Does mother really know best?
Heidi brings six mature women onto the runway while suspense reigns among the designers. Heidi declares, "These ladies are an important part of your challenge..." Pause. Next, six younger women appear and fall in place between the mature women. They are mothers and daughters. The daughters are all recent college grads who are transitioning into new lives as young professionals. The designers are to perform a head-to-toe makeover on the daughters, beginning with reconceived fashion and concluding with makeup and hair, for this is the TRESemmé challenge.
Heidi determines which designer designs for which daughter by selecting names from our velvet bag (how the designers loathe seeing that thing!). We adjourn to the workroom where the designers have 30 minutes to meet with their new clients - both daughter and mother. The designers have to manage the input of their clients while maintaining their own vision as a designer. Each designer's point of view must be evident in the final look. After the consultation, the designers go shopping at MOOD with a budget of $100. There are two days for this challenge.
The fabulous Cynthia Rowley is our guest judge. And the winning look will be featured in Elle magazine. Both the designer and the daughter wearing the look will appear. How thrilling is that?
Jerell WINS! He designed for Caitlin, a printmaker and an artist's assistant. Jerell created a high-waisted skirt in chocolate with a ruffled top. I found the skirt and top to look very "cocktail," rather than professional, but perhaps Caitlin is going to a gallery opening? Thankfully, a long, but slim-fitted cardigan with oversized croc buttons dressed down the look, allowing for an easy transition from day to night. Congratulations, again, Jerell! (By the way, the chapeau that Jerell wore for the judging had been intended for Caitlin. Had she worn it, do you believe that the outcome would have been different?)
Joe is OUT. Joe designed a most unfathomable look for Laura, a graphic designer by education who is seeking employment. Ho-hum: a navy blazer with an exaggerated rear peplum and brass buttons over a candy cane wrap-top and charcoal chalk-striped skirt. This looks says banker or lawyer, not graphic designer. Joe insisted that this dowdy, humdrum look personified "professional," but what about Laura's field of graphic design? Has Joe never considered fashion as semiotics? That is, the clothes we wear send a message about how we want the world to perceive us. To look at our budding young graphic designer, you'd think that she doesn't have a creative bone in her body. She does! Joe, you're a doll and we'll all miss you!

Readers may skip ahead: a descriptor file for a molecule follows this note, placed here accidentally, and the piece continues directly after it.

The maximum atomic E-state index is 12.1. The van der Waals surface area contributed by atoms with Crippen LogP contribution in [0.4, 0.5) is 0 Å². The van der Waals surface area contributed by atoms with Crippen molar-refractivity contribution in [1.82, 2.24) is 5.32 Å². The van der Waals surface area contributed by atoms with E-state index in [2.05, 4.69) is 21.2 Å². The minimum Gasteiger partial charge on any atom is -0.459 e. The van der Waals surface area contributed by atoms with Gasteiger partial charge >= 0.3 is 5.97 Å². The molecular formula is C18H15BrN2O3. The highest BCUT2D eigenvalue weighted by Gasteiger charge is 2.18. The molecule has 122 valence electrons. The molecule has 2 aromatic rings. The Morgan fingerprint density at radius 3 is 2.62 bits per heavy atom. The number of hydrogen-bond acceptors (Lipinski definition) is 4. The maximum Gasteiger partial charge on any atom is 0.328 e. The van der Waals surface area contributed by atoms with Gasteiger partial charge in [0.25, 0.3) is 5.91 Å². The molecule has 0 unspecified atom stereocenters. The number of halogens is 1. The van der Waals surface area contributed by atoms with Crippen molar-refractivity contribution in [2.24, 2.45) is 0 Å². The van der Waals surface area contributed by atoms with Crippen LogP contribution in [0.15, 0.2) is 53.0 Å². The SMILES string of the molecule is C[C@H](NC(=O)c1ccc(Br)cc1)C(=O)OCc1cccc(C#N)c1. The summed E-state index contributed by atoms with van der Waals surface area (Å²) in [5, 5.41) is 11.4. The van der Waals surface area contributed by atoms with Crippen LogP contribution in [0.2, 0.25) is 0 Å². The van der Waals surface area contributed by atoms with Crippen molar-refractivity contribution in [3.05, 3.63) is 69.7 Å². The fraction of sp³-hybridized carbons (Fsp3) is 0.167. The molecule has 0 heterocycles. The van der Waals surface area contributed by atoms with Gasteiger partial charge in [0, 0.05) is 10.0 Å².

Kenley designed for Anna, an accessories buyer. It's no surprise that Kenley's point of view was extremely evident in this look. She made a classic style dress out of a brown/pink/cream cotton print. The design resonated 40's vintage, but that's our Kenley. She designed a menswear-inspired vest, which I thought worked beautifully in counterpoint to the girliness of her dress. But, alas, Kenley insisted that she take the pink snakeskin belt from the dress and put it over the vest, thereby negating the menswear vibe. Still, hers was among the top three looks as determined by the judges. I disagreed. And from my perspective, I couldn't get over how much Anna looked like Kenley's mini-me.
Korto designed for Megan, who's debating between med or another graduate program and who works in a lab. I was worried sick when I first checked in with Korto, because the green printed dress looked like it was traveling down the dowdy trail. Furthermore, the burlap textured cafe-au-lait textile for the jacket with ¾ sleeves appeared to be an unlikely partner for the print. Thankfully, Korto's tailoring of the jacket and construction of the dress were impeccable, so the judges' deliberation would conclude as a matter of taste, and she was in the judges' top three. Whew!
Leanne designed for Holly, a teacher. Leanne's clients purported to HATE her first look, a dress with a Leanne-like semi-circular pleated embellishment across the top. Frankly, I thought unhappiness was coming for an over opinionated mother rather than an unhappy daughter. Typical of these bad client/designer relationships, the mother didn't know what she wanted; she just knew what she didn't want. Ever the rallying trooper, Leanne reconceived her look and, thankfully, it was received well by the client (well, the daughter at least: mom didn't get a chance to see it, again, until the runway show). In any case, I stood in support of Leann's final look and disagreed with the judges, who expressed disdain. The aubergine dress with a light gray high waistband and the light gray shrunken jacket with wide charcoal piping were sophisticated, polished, and well-proportioned.
Suede designed for Avital, a photographer. Suede's design began as a pants look, but when Avital saw the riotous purple/brown/white print draped on Suede's dress form, she loved it so much that she wanted a dress. Really? I found her request to be inconceivable considering the impact of the print; specifically, why would you want to see more of it? And wasn't this really another cocktail dress for which imponderable excuses were being made? The only thing even more imponderable was the jacket-y cardigan (or cardigan-y jacket?) with the trumpet sleeves and odd pocket placement, and piped pockets, no less, so they would pop more. Oy! Suede, had it not been for that '80s business suit of Joe's....